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Myths and Legends of Ancient Egypt

Page: 103

"Then one eve when the Prince of Byblos sacrificed to his gods, and one danced before them, he mocked me and bade me bring my god to life. That night I[Pg 234] met a man whose vessel was bound for Egypt, and I charged him with all concerning me. I said to him that I would embark and depart unknown to any, and surely the gods I trust would watch over me. While so debating the commander of the port came to me, saying, 'Stay; it is the will of the Prince.' And I answered him, 'Are you not the one who brought me the message each day bidding me begone, and never bade me stay? Now why is it that you bid me rest?'

"He turned and left me and went to the Prince, who this time sent a message to the captain of the vessel bidding him wait till the morrow. The next morning he sent for me to be brought to the palace in which he lived beside the sea. I was taken to his chamber, and there he asked me how long it was I had been on this journey. I answered five months, but he doubted me, asking where were the edicts of Amen-Ra which ought to be in my hands, and where was the letter of the high-priest? I told him that I had given them to other princes. He was angered, and said that I came with no proofs, and what was there to hinder him ordering the captain of the vessel to kill me? Again I answered that I had come from Egypt for wood for the sacred barque. And then he told how formerly those from Egypt had come in state to visit his city. After a long altercation with the Prince, and when I had told him that if he executed the commands of Amen-Ra much good would be his, he still hesitated. Then I asked for a messenger to take a letter from me to the other Princes, Smendes and Tantamounou, and he would see how they would do my bidding and succour me.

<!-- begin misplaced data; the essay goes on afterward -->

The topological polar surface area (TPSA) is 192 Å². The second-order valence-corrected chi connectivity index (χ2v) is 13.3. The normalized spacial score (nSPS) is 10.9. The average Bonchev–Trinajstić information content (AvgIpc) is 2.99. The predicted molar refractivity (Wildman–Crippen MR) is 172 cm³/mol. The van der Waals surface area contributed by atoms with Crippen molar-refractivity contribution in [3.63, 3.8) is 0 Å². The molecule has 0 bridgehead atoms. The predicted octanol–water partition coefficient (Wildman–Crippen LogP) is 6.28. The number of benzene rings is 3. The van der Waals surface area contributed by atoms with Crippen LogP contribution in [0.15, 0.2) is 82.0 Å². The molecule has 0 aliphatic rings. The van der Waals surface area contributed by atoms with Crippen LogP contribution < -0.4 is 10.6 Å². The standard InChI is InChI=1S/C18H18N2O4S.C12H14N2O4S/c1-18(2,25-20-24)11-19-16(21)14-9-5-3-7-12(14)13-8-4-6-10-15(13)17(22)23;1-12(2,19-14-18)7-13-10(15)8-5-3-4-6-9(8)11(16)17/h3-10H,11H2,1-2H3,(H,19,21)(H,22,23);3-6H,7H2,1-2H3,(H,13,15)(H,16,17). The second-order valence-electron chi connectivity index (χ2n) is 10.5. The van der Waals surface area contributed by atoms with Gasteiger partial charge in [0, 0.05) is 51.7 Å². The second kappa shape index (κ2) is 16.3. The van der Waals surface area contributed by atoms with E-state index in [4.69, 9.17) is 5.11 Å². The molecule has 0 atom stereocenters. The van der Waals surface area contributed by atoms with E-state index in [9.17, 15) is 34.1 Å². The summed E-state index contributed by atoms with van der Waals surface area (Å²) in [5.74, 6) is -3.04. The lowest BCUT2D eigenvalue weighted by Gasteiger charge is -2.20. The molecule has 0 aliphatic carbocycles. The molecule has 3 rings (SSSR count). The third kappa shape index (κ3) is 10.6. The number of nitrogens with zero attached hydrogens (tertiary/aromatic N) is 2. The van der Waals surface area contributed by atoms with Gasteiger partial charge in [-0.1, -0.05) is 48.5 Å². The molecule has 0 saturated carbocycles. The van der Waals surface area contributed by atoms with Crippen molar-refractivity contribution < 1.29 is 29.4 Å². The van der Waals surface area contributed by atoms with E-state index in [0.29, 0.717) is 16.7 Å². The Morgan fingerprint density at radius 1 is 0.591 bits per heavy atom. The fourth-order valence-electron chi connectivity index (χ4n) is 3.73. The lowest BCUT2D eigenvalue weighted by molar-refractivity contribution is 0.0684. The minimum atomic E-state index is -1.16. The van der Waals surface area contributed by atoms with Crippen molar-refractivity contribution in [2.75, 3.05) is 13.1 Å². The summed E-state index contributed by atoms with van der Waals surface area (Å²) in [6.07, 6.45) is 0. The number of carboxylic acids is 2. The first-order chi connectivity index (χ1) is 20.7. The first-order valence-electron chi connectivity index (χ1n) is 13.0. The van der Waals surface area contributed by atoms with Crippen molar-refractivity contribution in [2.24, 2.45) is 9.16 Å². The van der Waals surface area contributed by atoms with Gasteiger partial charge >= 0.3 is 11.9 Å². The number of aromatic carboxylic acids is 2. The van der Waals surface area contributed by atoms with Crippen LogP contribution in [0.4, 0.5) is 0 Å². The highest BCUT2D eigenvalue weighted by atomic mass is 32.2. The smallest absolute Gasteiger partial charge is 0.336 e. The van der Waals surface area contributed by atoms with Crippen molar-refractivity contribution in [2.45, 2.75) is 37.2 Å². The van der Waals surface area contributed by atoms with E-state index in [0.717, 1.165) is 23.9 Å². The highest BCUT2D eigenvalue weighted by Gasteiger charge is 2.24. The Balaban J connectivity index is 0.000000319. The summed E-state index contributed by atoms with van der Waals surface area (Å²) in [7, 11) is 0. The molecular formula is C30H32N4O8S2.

"It seemed that the Prince had changed his mind, for after he had given my letter to his messenger he[Pg 235] ordered a ship to be loaded with wood, seven pieces in all, and to be taken to Egypt.

"His messenger went to Egypt and returned to me in the first month of the winter. And soon the Princes Smendes and Tantamounou sent me ships laden with many gifts. Seeing this, the Prince was rejoiced, and soon he commanded much wood to be hewn for me. And when it was finished he came saying that he had done as his fathers had done before him, and giving orders that the wood should be loaded on a vessel. He also said that I had not been treated as were the envoys of Khamoîs, who had lived seventeen years in the country and died there. Turning to his courtier, he bade him show me their tomb. But I had no desire to see it, and said so. I also said, 'The envoys of Khamoîs were but men of his household; I came as the messenger of the great god Amen-Ra.'


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